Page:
Colonies of honeybees, Apis mellifera, initiate new comb construction only when two conditions are met: (1) they are currently collecting nectar and (2) they have filled their available comb beyond a threshold level with brood and food. In this study I explored how the individual workers responsible for building might use readily accessible local cues to acquire this global information on colony and environmental state. In particular, I tested the hypothesis that comb is built by nectar receivers (bees specialized to receive nectar from foragers and store it in Comb cells) that experience increased distension of their crops, crop distension could serve as a cue that both conditions for building have been satisfied, because the bees' crops will fill up as they receive nectar from successful foragers and have difficulty finding comb in which to store it. However, two findings led to rejection of this hypothesis. First, very few nectar receivers participated in comb building. Most builders came from another, unidentified subpopulation of workers. Second, potential builders showed no increase in crop size correlated with the onset of new comb construction or with the development of conditions that favour comb building. This was true both for identified nectar receiver bees and for bees belonging to the age cohort at which wax secretion and comb building reach their peak levels. The behavioural repertoire of comb-building bees suggests that these builders come from a pool of underemployed bees that may evaluate colony state by direct inspection of comb cells.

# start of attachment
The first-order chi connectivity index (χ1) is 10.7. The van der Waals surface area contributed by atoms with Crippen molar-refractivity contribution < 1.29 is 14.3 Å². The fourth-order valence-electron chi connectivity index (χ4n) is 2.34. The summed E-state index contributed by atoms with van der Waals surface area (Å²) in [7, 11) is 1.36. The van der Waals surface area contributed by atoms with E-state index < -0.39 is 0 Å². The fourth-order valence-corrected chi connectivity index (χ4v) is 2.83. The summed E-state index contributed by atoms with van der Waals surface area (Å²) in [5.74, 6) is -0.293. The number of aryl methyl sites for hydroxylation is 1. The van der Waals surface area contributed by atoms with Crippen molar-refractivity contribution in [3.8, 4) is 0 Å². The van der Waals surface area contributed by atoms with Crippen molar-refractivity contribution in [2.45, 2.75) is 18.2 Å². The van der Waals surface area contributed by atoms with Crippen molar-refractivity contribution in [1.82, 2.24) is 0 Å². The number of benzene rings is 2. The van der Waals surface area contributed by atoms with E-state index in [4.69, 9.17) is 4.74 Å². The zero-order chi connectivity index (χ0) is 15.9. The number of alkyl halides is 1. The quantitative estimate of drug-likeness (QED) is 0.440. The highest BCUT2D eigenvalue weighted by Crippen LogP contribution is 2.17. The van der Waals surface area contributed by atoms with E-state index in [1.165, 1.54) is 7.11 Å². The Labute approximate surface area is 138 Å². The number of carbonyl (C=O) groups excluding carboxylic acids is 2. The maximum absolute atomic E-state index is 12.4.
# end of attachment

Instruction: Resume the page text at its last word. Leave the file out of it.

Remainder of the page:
ASJC Scopus subject areas
- Ecology, Evolution, Behavior and Systematics
- Animal Science and Zoology